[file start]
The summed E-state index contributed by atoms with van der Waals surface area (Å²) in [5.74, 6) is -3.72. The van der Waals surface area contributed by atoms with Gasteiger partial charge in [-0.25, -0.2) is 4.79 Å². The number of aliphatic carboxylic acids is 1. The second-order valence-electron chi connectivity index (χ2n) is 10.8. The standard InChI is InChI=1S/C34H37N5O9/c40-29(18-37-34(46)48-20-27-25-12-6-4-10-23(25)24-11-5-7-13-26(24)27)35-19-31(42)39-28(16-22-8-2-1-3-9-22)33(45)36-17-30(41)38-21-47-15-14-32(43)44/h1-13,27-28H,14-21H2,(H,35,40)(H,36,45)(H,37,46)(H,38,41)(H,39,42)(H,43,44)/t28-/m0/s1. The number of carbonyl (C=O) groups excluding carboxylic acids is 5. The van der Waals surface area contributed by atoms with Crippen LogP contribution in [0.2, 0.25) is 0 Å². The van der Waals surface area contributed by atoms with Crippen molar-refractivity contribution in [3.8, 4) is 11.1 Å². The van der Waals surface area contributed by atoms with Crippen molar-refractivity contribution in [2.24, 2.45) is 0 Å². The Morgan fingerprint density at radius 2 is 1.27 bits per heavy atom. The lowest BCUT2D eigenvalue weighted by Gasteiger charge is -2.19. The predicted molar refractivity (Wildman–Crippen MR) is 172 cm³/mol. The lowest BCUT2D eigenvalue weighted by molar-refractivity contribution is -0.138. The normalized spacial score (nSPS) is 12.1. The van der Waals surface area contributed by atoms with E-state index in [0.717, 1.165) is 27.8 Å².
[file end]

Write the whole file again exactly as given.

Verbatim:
The summed E-state index contributed by atoms with van der Waals surface area (Å²) in [5.74, 6) is -3.72. The van der Waals surface area contributed by atoms with Gasteiger partial charge in [-0.25, -0.2) is 4.79 Å². The number of aliphatic carboxylic acids is 1. The second-order valence-electron chi connectivity index (χ2n) is 10.8. The standard InChI is InChI=1S/C34H37N5O9/c40-29(18-37-34(46)48-20-27-25-12-6-4-10-23(25)24-11-5-7-13-26(24)27)35-19-31(42)39-28(16-22-8-2-1-3-9-22)33(45)36-17-30(41)38-21-47-15-14-32(43)44/h1-13,27-28H,14-21H2,(H,35,40)(H,36,45)(H,37,46)(H,38,41)(H,39,42)(H,43,44)/t28-/m0/s1. The number of carbonyl (C=O) groups excluding carboxylic acids is 5. The van der Waals surface area contributed by atoms with Crippen LogP contribution in [0.2, 0.25) is 0 Å². The van der Waals surface area contributed by atoms with Crippen molar-refractivity contribution in [3.8, 4) is 11.1 Å². The van der Waals surface area contributed by atoms with Crippen molar-refractivity contribution in [2.24, 2.45) is 0 Å². The Morgan fingerprint density at radius 2 is 1.27 bits per heavy atom. The lowest BCUT2D eigenvalue weighted by Gasteiger charge is -2.19. The predicted molar refractivity (Wildman–Crippen MR) is 172 cm³/mol. The lowest BCUT2D eigenvalue weighted by molar-refractivity contribution is -0.138. The normalized spacial score (nSPS) is 12.1. The van der Waals surface area contributed by atoms with E-state index in [0.717, 1.165) is 27.8 Å².